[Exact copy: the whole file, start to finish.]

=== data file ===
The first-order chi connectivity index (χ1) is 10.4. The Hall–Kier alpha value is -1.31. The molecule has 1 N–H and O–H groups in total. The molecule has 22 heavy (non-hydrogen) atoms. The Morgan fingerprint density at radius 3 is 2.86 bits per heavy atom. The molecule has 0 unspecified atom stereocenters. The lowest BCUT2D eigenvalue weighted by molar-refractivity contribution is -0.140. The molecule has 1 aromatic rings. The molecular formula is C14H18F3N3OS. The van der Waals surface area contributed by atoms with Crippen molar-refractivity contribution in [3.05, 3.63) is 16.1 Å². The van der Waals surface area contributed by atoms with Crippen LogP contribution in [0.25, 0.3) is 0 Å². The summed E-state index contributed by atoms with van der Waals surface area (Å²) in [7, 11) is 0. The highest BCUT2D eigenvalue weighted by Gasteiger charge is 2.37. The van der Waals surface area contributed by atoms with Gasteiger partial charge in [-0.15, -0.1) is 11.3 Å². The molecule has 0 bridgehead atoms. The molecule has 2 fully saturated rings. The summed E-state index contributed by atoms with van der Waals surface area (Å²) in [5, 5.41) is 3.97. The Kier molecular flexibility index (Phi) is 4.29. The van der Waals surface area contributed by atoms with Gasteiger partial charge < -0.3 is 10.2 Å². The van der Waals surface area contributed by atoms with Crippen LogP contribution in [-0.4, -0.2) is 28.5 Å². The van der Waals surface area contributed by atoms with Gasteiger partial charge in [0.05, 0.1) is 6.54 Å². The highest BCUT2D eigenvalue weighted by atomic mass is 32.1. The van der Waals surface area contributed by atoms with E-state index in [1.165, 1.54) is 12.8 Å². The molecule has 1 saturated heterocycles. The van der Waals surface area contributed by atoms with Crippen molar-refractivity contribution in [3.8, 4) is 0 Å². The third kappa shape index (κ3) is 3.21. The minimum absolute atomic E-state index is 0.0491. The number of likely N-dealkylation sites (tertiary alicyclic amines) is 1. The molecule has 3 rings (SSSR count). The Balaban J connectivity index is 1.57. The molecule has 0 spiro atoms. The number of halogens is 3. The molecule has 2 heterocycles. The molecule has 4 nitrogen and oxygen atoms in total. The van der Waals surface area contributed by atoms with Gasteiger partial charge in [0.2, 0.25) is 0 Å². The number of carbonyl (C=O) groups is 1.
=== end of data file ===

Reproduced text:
The first-order chi connectivity index (χ1) is 10.4. The Hall–Kier alpha value is -1.31. The molecule has 1 N–H and O–H groups in total. The molecule has 22 heavy (non-hydrogen) atoms. The Morgan fingerprint density at radius 3 is 2.86 bits per heavy atom. The molecule has 0 unspecified atom stereocenters. The lowest BCUT2D eigenvalue weighted by molar-refractivity contribution is -0.140. The molecule has 1 aromatic rings. The molecular formula is C14H18F3N3OS. The van der Waals surface area contributed by atoms with Crippen molar-refractivity contribution in [3.05, 3.63) is 16.1 Å². The van der Waals surface area contributed by atoms with Crippen LogP contribution in [0.25, 0.3) is 0 Å². The summed E-state index contributed by atoms with van der Waals surface area (Å²) in [7, 11) is 0. The highest BCUT2D eigenvalue weighted by Gasteiger charge is 2.37. The van der Waals surface area contributed by atoms with Gasteiger partial charge in [-0.15, -0.1) is 11.3 Å². The molecule has 0 bridgehead atoms. The molecule has 2 fully saturated rings. The summed E-state index contributed by atoms with van der Waals surface area (Å²) in [5, 5.41) is 3.97. The Kier molecular flexibility index (Phi) is 4.29. The van der Waals surface area contributed by atoms with Gasteiger partial charge < -0.3 is 10.2 Å². The van der Waals surface area contributed by atoms with Crippen LogP contribution in [-0.4, -0.2) is 28.5 Å². The van der Waals surface area contributed by atoms with Gasteiger partial charge in [0.05, 0.1) is 6.54 Å². The highest BCUT2D eigenvalue weighted by atomic mass is 32.1. The van der Waals surface area contributed by atoms with E-state index in [1.165, 1.54) is 12.8 Å². The molecule has 1 saturated heterocycles. The van der Waals surface area contributed by atoms with Crippen molar-refractivity contribution in [3.8, 4) is 0 Å². The third kappa shape index (κ3) is 3.21. The minimum absolute atomic E-state index is 0.0491. The number of likely N-dealkylation sites (tertiary alicyclic amines) is 1. The molecule has 3 rings (SSSR count). The Balaban J connectivity index is 1.57. The molecule has 0 spiro atoms. The number of halogens is 3. The molecule has 2 heterocycles. The molecule has 4 nitrogen and oxygen atoms in total. The van der Waals surface area contributed by atoms with Gasteiger partial charge in [0.2, 0.25) is 0 Å². The number of carbonyl (C=O) groups is 1.